In fact, any problem can be rapidly fixed because all of our system elements can be maintained and repaired by farmers and local tradespersons.


He has support from the European Union.

In a 2020 report, it said that “compared to traditional pond or open water aquaculture, the water recirculation process in RAS makes it possible to control the culture conditions and collect waste. In addition, land-based aquaculture avoids escapees and limits external transmission of diseases and parasites.”

The report continued: “RAS gives promise of more sustainable food production with healthier fish, lower consumption of fresh water, and shorter transport distances, as fish can be grown closer to the markets. By controlling the culture conditions, aquaculture production in a RAS facility can be established almost anywhere, regardless of local conditions. By moving the production on land, it can also mitigate the scarcity of available space and competition for access to sea areas.”

However, the report also noted some downsides to RAS facilities – namely that they are “quite expensive”, consume “vast amounts of energy” and require “a skilled workforce”.

“Furthermore, the technology remains to prove its viability on large-scale production, especially concerning saline water environments. Fish welfare is not necessarily ensured in RAS, and several projects have experienced mass mortality, due to design errors or technical difficulties of the water recirculation.”

However, Goddard says that Aquacultr Group has refined existing RAS technology to overcome these problems – and can be commercially scaled.

“Ours has a much lower energy intensity than existing systems because it uses a lot of gravity, passive filtration and very few pumps,” he says. “It is also much simpler and doesn’t require specialist skills to operate or repair. In fact, any problem can be rapidly fixed because all of our system elements can be maintained and repaired by farmers and local tradespersons.”

Aquacultr Group’s RAS has also been designed to reduce the risk of mass mortality events.

“Our system is modular, and our modules are small and isolated from other ones. Whereas in conventional systems, there will be one filtration bank and the whole farm is intricately tied together.”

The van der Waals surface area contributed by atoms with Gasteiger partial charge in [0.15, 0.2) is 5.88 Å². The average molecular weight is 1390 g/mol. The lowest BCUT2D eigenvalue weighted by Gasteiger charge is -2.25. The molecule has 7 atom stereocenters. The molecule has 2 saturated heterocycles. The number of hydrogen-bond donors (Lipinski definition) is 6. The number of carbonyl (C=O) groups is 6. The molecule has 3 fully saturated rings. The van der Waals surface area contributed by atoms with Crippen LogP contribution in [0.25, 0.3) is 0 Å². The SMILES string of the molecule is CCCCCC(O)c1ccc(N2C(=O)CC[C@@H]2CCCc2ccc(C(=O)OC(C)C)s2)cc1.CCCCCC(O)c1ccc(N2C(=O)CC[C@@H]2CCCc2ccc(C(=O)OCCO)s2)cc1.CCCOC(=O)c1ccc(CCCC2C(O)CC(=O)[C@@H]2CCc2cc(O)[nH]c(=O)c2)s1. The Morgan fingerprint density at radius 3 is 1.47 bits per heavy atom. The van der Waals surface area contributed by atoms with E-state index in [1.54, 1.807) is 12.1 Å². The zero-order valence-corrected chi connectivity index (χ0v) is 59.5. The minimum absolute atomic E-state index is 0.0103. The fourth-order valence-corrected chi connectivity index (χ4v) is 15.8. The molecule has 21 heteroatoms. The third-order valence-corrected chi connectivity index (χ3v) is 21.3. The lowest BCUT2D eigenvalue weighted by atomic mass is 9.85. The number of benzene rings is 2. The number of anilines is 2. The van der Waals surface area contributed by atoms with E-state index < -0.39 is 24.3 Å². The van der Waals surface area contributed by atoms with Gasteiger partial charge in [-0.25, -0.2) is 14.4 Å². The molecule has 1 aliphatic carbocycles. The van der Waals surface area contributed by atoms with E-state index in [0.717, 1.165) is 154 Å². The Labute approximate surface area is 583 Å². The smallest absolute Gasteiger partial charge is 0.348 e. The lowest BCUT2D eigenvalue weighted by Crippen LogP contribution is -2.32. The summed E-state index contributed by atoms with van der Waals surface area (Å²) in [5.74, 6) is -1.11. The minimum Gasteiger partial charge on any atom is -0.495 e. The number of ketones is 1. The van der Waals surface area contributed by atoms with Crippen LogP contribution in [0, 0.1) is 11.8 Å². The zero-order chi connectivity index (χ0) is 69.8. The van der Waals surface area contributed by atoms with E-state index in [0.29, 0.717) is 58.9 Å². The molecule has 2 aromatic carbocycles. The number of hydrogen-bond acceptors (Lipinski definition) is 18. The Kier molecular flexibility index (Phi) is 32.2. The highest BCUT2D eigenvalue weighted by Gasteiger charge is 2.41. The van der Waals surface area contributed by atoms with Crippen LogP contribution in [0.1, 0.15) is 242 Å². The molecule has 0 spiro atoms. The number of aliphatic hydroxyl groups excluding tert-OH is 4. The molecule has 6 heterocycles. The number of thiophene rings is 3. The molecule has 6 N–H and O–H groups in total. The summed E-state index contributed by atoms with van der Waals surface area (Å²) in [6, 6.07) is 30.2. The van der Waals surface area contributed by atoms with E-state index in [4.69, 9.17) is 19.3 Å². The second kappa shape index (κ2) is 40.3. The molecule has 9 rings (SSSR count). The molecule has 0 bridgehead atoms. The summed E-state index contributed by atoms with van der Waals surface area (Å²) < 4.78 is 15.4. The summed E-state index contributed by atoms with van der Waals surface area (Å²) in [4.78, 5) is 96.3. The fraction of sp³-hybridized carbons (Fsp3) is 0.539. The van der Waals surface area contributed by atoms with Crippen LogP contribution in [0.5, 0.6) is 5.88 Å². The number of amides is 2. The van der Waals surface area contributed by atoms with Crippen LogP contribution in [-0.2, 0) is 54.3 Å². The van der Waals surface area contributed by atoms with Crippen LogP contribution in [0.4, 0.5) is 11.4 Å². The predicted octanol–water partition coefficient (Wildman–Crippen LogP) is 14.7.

According to Goddard, the modular design means that tanks can be managed individually.

Aquacultrteam2 1
The Aquacultr team (Supplied)

“If you have a small problem in one tank, it’s much easier to manage and there’s much less risk of it becoming a big problem and ultimately a catastrophic one for the whole system.”

Aquacultr Group is currently focusing on farming freshwater species “in order to  scale the technology on land,” Goddard says. Barramundi – around 60 percent of which consumed in Australia is currently imported from farms in south east Asia –  is the company’s particular focus at present – “because we believe it can be the affordable table fish of Australia. It’s really nutritious and suits the Australian palette.”

However, Goddard says that Aquacultur Group’s system “can support and grow other species as well” – including saltwater species. 

Goddard is expecting “a number of our systems to be installed on Australian farms by the end of this year.” There will be “more to come in the future”, although he acknowledges that, like with any new technology entering the market, “it’s not an overnight thing. It takes time to build it out.

“But we’re excited with what’s in our pipeline.”

You can register to attend the summit here.